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Apr 7, 2003 12:35 AM

Glutinous Corn (korean and Vietnamese)

  • h

I just started seeing the Glutinous Corn this year. First in the Korean food market(yellow, frozen), at the fruit stands in Flushing, Queens(white, frozen) in NYC, and then now in the neighborhood 24 hour food market(white, vaccuum packed, not frozen). When cold they are very hard, the kernels peel-able. When warmed, some are chewy and sometiems gummy.

This type of corn is probably not enjoyed by the western culture but I was able to re-live my Taiwanese childhood when I took one of the vaccuum packed, unfrozen corn to the Corn man(Galley girl's Octopus man), and asked him to grill it for me. For those who don't know, he grills all sorts of meats and corn with 3 or 4 layers of various sauces over charcoal outside of a restaurant at night, much like the vendors in Taiwanese night markets. I was very excited when I first found this guy in Flushing, Queens, even though the corn used here in the US is limited to the sweet corn that, to me, is lacking in flavor. You just don't find many vendors who grill like this.

Well, he graciously grilled it for me, and didn't take extra money for it since my friend bought a regular grilled corn. I was so happy! This glutinous corn had been the missing ingredient. It wasn't too hard, but had texture and corn flavor. It is quite like sticky rice with its chewiness. The sauce taste so much better on this type of corn.

Now I'm curious how the Koreans and the Vietnamese eat them. Anyone?

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  1. ahh, glutinous korea we usually eat them steamed or boiled (in sugared, salted water for flavor). they're a really popular street food, esp. in the wintertime (home-made never tastes the same). very chewy or "gummy" as you aptly described, with sturdy, sweetish kernels. when i was little my girlfriends and i would pluck the kernels off and chew on them, one by one, row by row. it may sound strange, but the kernels really are that firm. it sometimes takes some coaxing to twist the kernels out of their sockets, but that's part of their charm.

    1 Reply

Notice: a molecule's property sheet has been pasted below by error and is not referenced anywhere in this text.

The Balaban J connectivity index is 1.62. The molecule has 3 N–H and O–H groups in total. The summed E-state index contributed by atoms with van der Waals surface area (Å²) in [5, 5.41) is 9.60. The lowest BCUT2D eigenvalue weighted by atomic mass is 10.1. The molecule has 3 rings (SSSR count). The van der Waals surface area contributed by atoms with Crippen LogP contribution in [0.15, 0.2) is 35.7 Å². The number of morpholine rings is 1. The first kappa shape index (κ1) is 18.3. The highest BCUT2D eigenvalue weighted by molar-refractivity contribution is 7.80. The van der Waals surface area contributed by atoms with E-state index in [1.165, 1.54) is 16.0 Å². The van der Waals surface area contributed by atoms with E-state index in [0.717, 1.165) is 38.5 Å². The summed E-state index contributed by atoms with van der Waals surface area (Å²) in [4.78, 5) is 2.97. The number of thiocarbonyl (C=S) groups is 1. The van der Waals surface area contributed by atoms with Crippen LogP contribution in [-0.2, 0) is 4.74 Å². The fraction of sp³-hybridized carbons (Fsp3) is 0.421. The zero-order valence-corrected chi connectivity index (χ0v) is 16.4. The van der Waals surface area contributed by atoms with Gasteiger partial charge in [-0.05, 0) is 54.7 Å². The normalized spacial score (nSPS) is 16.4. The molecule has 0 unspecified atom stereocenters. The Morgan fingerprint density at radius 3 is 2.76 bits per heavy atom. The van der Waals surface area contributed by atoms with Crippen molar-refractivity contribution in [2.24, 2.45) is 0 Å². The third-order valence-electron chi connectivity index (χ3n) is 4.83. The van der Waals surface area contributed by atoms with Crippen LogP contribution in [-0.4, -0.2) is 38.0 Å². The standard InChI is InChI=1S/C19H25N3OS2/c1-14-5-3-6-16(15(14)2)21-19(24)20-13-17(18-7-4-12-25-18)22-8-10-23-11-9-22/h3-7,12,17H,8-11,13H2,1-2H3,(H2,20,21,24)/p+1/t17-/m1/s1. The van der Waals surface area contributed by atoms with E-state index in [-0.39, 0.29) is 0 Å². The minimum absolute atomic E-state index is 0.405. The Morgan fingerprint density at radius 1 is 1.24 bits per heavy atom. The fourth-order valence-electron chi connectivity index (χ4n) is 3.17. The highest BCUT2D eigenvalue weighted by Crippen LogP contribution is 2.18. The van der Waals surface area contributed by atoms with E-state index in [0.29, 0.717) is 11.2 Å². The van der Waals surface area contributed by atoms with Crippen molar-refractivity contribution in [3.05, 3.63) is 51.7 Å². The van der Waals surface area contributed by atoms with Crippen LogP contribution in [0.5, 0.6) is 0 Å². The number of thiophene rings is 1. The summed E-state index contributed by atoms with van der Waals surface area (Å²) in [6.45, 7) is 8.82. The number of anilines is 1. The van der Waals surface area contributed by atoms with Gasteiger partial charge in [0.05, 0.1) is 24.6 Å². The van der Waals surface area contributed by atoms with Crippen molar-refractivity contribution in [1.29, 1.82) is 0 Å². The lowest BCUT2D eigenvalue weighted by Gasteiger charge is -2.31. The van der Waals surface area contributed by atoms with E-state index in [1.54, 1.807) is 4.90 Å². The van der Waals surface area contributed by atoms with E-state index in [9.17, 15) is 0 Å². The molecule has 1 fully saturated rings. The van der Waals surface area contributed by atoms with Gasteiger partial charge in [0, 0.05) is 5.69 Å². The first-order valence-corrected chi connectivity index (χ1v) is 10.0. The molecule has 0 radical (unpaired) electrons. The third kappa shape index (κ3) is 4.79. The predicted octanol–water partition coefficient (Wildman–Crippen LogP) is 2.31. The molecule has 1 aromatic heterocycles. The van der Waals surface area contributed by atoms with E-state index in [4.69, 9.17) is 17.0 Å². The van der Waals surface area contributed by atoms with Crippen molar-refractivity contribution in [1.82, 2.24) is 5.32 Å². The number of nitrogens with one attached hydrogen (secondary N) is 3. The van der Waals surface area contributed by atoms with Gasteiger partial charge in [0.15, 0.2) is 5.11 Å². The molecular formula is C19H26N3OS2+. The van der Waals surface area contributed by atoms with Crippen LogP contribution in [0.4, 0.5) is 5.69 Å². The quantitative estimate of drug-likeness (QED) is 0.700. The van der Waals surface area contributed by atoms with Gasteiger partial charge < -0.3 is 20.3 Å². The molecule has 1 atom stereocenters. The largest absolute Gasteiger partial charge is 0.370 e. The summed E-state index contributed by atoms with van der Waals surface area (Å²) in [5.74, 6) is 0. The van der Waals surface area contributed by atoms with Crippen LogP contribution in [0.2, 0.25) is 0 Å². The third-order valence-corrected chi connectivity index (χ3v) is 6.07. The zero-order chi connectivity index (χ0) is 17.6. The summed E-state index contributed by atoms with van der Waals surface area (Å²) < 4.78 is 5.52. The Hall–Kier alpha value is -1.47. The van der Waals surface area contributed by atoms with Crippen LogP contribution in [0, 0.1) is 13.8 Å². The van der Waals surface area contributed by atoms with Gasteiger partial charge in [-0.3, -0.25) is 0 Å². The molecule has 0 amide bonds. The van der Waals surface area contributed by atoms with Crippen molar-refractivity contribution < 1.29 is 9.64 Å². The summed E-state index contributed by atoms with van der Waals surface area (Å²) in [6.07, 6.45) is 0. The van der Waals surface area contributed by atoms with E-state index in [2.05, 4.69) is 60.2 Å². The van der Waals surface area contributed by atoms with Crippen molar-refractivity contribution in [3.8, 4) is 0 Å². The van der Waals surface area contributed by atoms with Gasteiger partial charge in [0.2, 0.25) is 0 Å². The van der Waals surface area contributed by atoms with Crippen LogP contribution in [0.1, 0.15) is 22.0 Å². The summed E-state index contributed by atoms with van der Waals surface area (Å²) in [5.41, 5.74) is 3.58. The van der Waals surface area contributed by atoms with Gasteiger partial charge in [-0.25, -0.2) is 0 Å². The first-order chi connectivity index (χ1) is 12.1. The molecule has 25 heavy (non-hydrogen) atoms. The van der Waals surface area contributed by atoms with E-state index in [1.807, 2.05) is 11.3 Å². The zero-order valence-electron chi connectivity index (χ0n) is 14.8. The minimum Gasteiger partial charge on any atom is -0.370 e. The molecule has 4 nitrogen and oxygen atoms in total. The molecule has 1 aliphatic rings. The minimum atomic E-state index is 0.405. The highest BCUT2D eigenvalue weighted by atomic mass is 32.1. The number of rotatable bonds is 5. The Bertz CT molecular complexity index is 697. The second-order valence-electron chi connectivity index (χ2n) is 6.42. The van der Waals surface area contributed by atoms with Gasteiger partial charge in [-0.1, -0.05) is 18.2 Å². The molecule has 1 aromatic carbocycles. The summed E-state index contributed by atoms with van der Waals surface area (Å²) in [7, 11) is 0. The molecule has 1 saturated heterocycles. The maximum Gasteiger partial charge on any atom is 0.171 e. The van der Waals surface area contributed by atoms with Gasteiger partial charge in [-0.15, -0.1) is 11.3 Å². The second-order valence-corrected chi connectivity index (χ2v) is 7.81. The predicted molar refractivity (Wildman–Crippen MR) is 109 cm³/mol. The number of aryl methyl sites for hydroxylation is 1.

1. re: apple

      Thanks for the info. It's exactly how we as little kids eat these corn steamed in Taiwan. I'm surprised you didn't mention grilling, since Koreans seem to be really good at grilling. Anyhow, now I wonder how much sooner I could have found this corn if I had known to look in the Korean markets.

      The Peurvians also enjoy the giant corn that are similar in texture. I have not been able to find any frozen ones anywhere, though.

    2. I've seen some of the frozen corn which didn't seem very frozen and thus worse for the wear and not tempting. Now I will look for some of the vacuum packaged. Perhaps the Prince street grill man will add this to his selection.



      2 Replies
      1. re: wrayb

        You can get the yellow corn warm, ready to eat, from the Korean supermarket in the Assia Plaza on 37th ave, off College Point Ave. They're either at the steam table near the right of the market, or at the little lunch counter center way way back by the bulk panchan section.

        Or, you can get the vaccuum packed, but non-frozen, also ready to eat white corn from Cherry Farm Market on Skillman Ave between 45th and 46th street. They're in the aisle across from the tea section. (This place also has pretty good beer selection. I never knew that there was an Anchor Porter)

        I'm not sure you'll like them much plain, though. Grilled, maybe. Perhaps we can figure out a way for the Corn man to accommodate us: maybe purchase a stick of grilled octopus as he grill one "Bring Your Own" glutinous corn?

        1. re: HLing

          Thanks for the info.

          I don't know if this discussion will be carried further but if anyone wants to make additional comments specific to finding/eating this corn in the NY outer boroughs area, follow the link below.

          Info about ways this corn can be prepared and eaten should be kept as a reply to HLing's messages here on the gerneral topics board.




      2. I've seen corn here in Saigon grilled, and boiled. The boiled corn is taken off the cob and put in a plastic bag for takeaway. It smells delicious and I've yet to try it but --- I don't like the grilled corn at all. Maybe it's not the same type of corn as that which you write about, but it's hard and chewy with no discernible corn taste at all.

        2 Replies
        1. re: foodfirst

          "...The boiled corn is taken off the cob and put in a plastic bag for takeaway..."

          How do they take the corn of the cob? I get the feeling that if they're able to take the kernel off the cob, it's probably the same kind of hard and chewy corn that they use to grill.

          Can you describe the sauce, if any, they put on the grilled corn?

          1. re: HLing

            I didn't get any sauce on my grilled corn, but it looked like one had a choice of nuoc cham or a dark brown sauce that was perhaps soy-based, with some crushed red chiles (the longish ones) floating in it, to add after the grilling was done.

            Boiled corn is stripped from the cob quite efficiently with a plain knife.

            BTW I also remember eating this hard corn kernel by kernel, both grilled and boiled, in northeastern China ... not a sauce in sight for either one, though.

        2. Hey, so I just signed up to CHOW for this reply.
          I just wanted to say that Glutinous corn is not only limited to Korea and Vietnam, but it is widespread throughout east Asia.
          In my homeplace of Sechuan, China- the mountain villages in Summer are abundant in this corn. The farmers usually sell a cob for less than a dollar American. We eat it just cooked without any dressing, as the sticky kernels are delicious by themselves!